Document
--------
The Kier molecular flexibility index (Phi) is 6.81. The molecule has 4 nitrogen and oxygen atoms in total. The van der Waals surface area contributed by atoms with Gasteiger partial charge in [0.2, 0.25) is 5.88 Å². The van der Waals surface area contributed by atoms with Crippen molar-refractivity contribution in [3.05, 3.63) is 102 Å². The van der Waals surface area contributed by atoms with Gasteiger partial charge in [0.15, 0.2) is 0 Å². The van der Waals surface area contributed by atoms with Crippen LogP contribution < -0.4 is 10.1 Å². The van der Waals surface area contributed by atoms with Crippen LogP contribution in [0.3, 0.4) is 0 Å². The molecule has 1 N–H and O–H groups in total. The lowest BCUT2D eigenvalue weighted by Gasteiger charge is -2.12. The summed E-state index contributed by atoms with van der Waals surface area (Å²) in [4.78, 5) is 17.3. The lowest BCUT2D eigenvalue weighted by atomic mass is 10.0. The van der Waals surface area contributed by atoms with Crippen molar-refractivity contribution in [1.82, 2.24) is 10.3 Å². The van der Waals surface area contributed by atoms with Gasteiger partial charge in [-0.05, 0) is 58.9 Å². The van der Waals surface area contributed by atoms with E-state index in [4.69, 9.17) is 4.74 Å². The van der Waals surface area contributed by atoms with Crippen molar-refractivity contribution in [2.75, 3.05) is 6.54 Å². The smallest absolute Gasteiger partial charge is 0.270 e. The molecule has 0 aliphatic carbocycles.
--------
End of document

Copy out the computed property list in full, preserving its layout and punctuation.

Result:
The Kier molecular flexibility index (Phi) is 6.81. The molecule has 4 nitrogen and oxygen atoms in total. The van der Waals surface area contributed by atoms with Gasteiger partial charge in [0.2, 0.25) is 5.88 Å². The van der Waals surface area contributed by atoms with Crippen molar-refractivity contribution in [3.05, 3.63) is 102 Å². The van der Waals surface area contributed by atoms with Gasteiger partial charge in [0.15, 0.2) is 0 Å². The van der Waals surface area contributed by atoms with Crippen LogP contribution < -0.4 is 10.1 Å². The van der Waals surface area contributed by atoms with Crippen LogP contribution in [0.3, 0.4) is 0 Å². The molecule has 1 N–H and O–H groups in total. The lowest BCUT2D eigenvalue weighted by Gasteiger charge is -2.12. The summed E-state index contributed by atoms with van der Waals surface area (Å²) in [4.78, 5) is 17.3. The lowest BCUT2D eigenvalue weighted by atomic mass is 10.0. The van der Waals surface area contributed by atoms with Crippen molar-refractivity contribution in [1.82, 2.24) is 10.3 Å². The van der Waals surface area contributed by atoms with Gasteiger partial charge in [-0.05, 0) is 58.9 Å². The van der Waals surface area contributed by atoms with E-state index in [4.69, 9.17) is 4.74 Å². The van der Waals surface area contributed by atoms with Crippen molar-refractivity contribution in [2.75, 3.05) is 6.54 Å². The smallest absolute Gasteiger partial charge is 0.270 e. The molecule has 0 aliphatic carbocycles.